Recently, I decided to organise my partition scheme differently. Before I apply the changes on my physical machine, I decided to test it virtually, and met a little problem with GRUB.

Let me give you some information first. There is the scheme I plan to deploy :

  • / (primary), JFS, 40G (2GB on the virtual machine)
  • /boot (primary), ext2, 500M (200MB on the virtual machine)
  • /home (logical), ext4, 200G (8GB on the virtual machine)
  • /srv (logical), ext4, 5G (200MB on the virtual machine)
  • swap (logical), 4G (512MB on the virtual machine)

The new distribution will be Arch Linux, 64 bits (32 bits on the virtual machine). I successfully installed the new system on the virtual machine, but on reboot, GRUB seems to have a problem due to the JFS root partition : it cannot find several files in /boot/grub/i386-pc (mods, such as relocator or all_video).

At first, I thought it was due to the separate boot partition, but the problem persists if I include it in the primary root. However, when I use an ext4 for the / partition, GRUB loads perfectly.

It may be a problem with GRUB handling JFS partitions, however I remember that the GNU GRUB project applied a patch to fix this issue a while ago. As another test, I've created the same structure, but using ext4 instead of JFS for / : GRUB loads correctly.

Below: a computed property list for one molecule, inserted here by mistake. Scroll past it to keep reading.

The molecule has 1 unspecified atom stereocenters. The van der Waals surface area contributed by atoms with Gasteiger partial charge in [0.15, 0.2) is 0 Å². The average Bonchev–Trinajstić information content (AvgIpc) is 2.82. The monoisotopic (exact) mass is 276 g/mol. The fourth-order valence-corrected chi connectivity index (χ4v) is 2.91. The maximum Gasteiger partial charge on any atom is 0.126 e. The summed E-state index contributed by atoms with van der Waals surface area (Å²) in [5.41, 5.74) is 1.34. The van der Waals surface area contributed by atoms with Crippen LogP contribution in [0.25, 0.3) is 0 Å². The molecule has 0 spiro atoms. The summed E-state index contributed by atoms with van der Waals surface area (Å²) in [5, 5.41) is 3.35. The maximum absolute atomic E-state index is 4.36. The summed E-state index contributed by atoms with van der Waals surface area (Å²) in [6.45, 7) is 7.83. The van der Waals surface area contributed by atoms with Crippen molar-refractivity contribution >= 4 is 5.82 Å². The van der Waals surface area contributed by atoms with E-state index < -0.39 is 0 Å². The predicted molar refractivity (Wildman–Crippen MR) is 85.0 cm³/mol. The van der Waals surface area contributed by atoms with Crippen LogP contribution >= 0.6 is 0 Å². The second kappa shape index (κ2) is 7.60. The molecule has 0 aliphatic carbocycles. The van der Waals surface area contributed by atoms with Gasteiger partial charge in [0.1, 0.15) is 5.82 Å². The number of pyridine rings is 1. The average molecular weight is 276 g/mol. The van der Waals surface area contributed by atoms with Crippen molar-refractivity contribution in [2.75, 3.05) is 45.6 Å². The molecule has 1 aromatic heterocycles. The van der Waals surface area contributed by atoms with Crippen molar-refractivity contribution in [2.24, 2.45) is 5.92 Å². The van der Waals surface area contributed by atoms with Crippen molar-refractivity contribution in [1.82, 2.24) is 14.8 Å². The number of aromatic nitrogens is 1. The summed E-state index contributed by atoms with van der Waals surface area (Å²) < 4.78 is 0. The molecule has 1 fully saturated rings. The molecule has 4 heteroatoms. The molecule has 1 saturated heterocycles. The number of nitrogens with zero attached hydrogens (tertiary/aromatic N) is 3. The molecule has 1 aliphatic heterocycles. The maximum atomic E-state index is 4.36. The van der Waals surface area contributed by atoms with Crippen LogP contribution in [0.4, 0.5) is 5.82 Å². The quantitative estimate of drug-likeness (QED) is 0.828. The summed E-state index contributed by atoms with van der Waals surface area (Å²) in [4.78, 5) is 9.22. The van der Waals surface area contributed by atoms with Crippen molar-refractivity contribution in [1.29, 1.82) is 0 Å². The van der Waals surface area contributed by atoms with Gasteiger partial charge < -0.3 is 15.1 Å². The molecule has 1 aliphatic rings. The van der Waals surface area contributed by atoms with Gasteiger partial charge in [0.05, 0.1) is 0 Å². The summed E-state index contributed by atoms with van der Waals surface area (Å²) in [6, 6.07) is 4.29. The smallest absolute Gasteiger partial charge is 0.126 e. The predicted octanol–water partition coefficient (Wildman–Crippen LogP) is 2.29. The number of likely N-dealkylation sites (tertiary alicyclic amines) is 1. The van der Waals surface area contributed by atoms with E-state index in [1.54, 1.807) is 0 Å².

Is there any specific configuration to be applied for GRUB to load a JFS partition without problems ?


Try adding ro to your grub commandline.

Take a look at the gentoo docs:

If your root filesystem is JFS, you must add " ro" to the kernel line since JFS needs to replay its log before it allows read-write mounting.

  • I'm afraid I faced a mystery there... I was going to try adding ro, so I reinstalled another virtual machine and "ro" was already there in grub.cfg... I set (in the order) / (jfs), /boot (ext2), /home, /srv (ext4) and a swap, and it worked fine... – John WH Smith Jun 27 '13 at 15:50
  • Too bad we wont find out :/ – flob Jun 27 '13 at 16:45

Your Answer

By clicking “Post Your Answer”, you agree to our terms of service, privacy policy and cookie policy

Not the answer you're looking for? Browse other questions tagged or ask your own question.